Virginia Governor Establishes Commission to Consider Reinstating Parole

VA Gov. Terry McAuliffe announced that he will create a commission to study parole and determine whether to bring it back to Virginia, a Fairfax Criminal Lawyer Muhammad Elsayed explains.

Virginia Governor Terry McAuliffe announced that he will create a commission to study parole and determine whether to bring parole back to Virginia.  Parole, the process by which a convicted criminal defendant may be released after serving a portion of their sentence, was abolished in Virginia more than two decades ago during a high-crime period.

Since its abolition, convicted felons in Virginia must serve at least 85% of their prison sentence before being eligible for release based on good behavior.  This system now in place obviously means far higher costs for tax-payers, often for the incarceration of non-violent offenders or first-time offenders.

With the Commonwealth already incurring significant costs to house tens of thousands of prisoners each year, the creation of this commission will hopefully reopen the debate on whether the current one-size-fits-all approach is effective—or even necessary.  Hopefully, the commission will also address the equally important issue of refocusing sentencing on rehabilitation programs, particularly for first-time and non-violent offenders.  Mental health challenges should also be addressed. However, with the republican-controlled state legislature currently in place, it remains to be seen whether real change will come of this commission in the near future.

If you, your family member, or a friend has questions about parole or other aspects of a criminal matter, contact the experienced criminal defense attorneys at Greenspun Shapiro PC.

Muhammad Elsayed
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Criminal, Traffic, and Injury Law Attorney Fluent in English and Arabic
11 Comments
MY COUSIN WAS ALSO CONVICTED FOR A CRIME THAT WAS AHE SAID SHE SAID TYPE THING. NON- VIOLENT THE JUDGE DID NOT LIKE HIS ATTITUDE WHICH AT THE TIME HE WAS 19. THE JUDGE GAVE HIM 30 YEARS. AND HIS FRIEND THAT WAS WITH HIM GOT NOTHING. ALL HIS FAMILY LIVES IN NC. He has been in jail 15 years his mom has died his dad has died our loving grandmother has died. He was a good kid. The time he got is not fair. Murderers Robbers DrugDealers dont even get this time.
by EILEEN February 21, 2020 at 06:57 PM
I made parole and have a successful life out here despite my past actions. Parole is a positive thing. It is based on incentives. Those who abide by the rules and better themselves by taking rehabilitative measures will gain early release. It alleviates overcrowding and costs, and it makes people all around responsible for their actions. By the way, IF the person doesn't make it on parole then they go back to prison...parole is a no-brainer.
by Brian Rooney January 29, 2020 at 11:51 AM
I.made parole after serving 11.5 years in Virginia. My life is fantastic. I have a great job in management and own a business that helps incarcerated men and women. They should reinstate parole because parole involves incentives and good behavior. It saves the state money. More rehabilitative measures should be given to ensure the man or woman in prison is better off once they are released. If you need help in the discussion ask a man or woman who made parole...some are.makinnit out here just fine.
by Brian Rooney January 28, 2020 at 05:58 PM
by Brian Rooney January 28, 2020 at 05:53 PM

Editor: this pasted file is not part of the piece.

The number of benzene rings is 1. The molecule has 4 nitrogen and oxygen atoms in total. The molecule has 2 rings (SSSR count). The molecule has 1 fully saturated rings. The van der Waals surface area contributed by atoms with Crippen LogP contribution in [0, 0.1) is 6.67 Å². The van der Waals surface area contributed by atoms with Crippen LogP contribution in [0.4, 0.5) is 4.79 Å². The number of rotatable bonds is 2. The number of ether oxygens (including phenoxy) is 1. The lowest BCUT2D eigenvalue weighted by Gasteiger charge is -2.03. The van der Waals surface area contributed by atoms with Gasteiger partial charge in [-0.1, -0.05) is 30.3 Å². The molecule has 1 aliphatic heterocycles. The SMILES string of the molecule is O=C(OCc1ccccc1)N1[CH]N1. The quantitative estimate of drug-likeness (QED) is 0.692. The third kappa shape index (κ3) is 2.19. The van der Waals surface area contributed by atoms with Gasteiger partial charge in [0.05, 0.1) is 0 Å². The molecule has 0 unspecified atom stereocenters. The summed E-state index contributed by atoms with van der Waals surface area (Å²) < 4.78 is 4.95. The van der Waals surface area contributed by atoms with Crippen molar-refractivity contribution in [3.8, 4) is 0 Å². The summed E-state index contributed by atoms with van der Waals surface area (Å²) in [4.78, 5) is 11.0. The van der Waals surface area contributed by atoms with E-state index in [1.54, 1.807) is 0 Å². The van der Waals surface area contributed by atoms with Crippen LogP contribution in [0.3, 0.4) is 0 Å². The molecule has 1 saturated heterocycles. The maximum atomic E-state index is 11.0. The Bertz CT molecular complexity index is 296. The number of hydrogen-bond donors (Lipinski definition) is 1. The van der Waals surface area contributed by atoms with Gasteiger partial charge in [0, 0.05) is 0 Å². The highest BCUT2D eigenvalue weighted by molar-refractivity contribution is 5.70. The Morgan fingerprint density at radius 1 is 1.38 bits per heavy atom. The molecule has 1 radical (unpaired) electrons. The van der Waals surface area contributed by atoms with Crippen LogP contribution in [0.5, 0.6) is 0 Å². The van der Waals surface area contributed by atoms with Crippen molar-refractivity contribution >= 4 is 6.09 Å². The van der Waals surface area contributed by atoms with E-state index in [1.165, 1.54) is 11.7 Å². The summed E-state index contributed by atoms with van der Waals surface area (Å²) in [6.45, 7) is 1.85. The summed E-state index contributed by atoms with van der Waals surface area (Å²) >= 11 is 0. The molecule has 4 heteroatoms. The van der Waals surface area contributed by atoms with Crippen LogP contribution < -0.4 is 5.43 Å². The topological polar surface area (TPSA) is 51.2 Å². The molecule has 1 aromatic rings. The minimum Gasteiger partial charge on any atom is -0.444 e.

My son committed a crime at the age of 17 on December 6, 2018. He then turned 18 in Feb of 2019. My son had no prior criminal history and he was charged with aggravated malicious wounding. During the time my son was locked up one of his friends was charged with a crime involving a gun and was approached on 4 different occasions and was asked about a specific type of gun the friend owned, my son would not tell as he stated I will not be labeled as a snitch and you guys have the person according to the news so why are you asking me. The exact words said to my son were "you need to help us help you" My son entered an Alford plea and the sentencing guidelines recommended 7 to 12 years and we knew he would get the 3 year mandatory for the firearm charge. Fast forward to the sentencing date, my son's counselor spoke at this hearing as she has worked with him from the age of 15 to the current day as he has ADHD. He did not kill the individual, the other person is alive. My son was sentenced to 43 years with 20 suspended. The commonwealth attorney stated he was a threat to the county, mind you he was at a place he was invited to, he did not rob or threaten the residence he was at. Another person pulled a gun on my son and because the other person was a convicted felon the gun he pulled on him disappeared. The commonwealth attorney also said he did not have the ability to be any better person than he was the night all of this happened, again this is a kid with no prior criminal history. The Justice system is the Unjustice system. Because my son would not talk in regard to a gun his friend may or may not have owned he was given a harsh sentence. I see cases of murder and people get less time. The commonwealth attorney stated she was going to make an example of the youth in the county we live in and she was going to start with my son. Something has to be done about the unfair treatment in our court rooms. If we were a family that had lots of money or a person who was of importance in the area, the charges and time would have either been nothing or very slight. Every person deserves the same treatment regardless. How does throwing these people in prison for years rehabilitate them in any way? All that does is create an individual who cannot contribute to society because they don't know any other way. My son will spend his years of developing who and what he is in prison, so he will be that institutionalized person. I think the parole needs to come back to Virginia. I understand not every inmate deserves to be released but for those that do we need to look at and help. Even if it means creating more programs and halfway housing, there is not enough rehabilitation to help these people upon release. I work at an outpatient addiction center and I too often hear I can't get a job or I can't find a place to live so that will violate my probation and Ill go back to jail or prison. Our system is broken. How can we expect these people to be successful after prison? Like my son who will face all of these same things when he gets out if laws are not changed and society does not change the way we think. Our society is so quick to pass judgement without knowing the what, why, and how a person got to where they are, every inmate isn't a bad person, situations happen and mistakes are made. We need a major reform in the justice systems.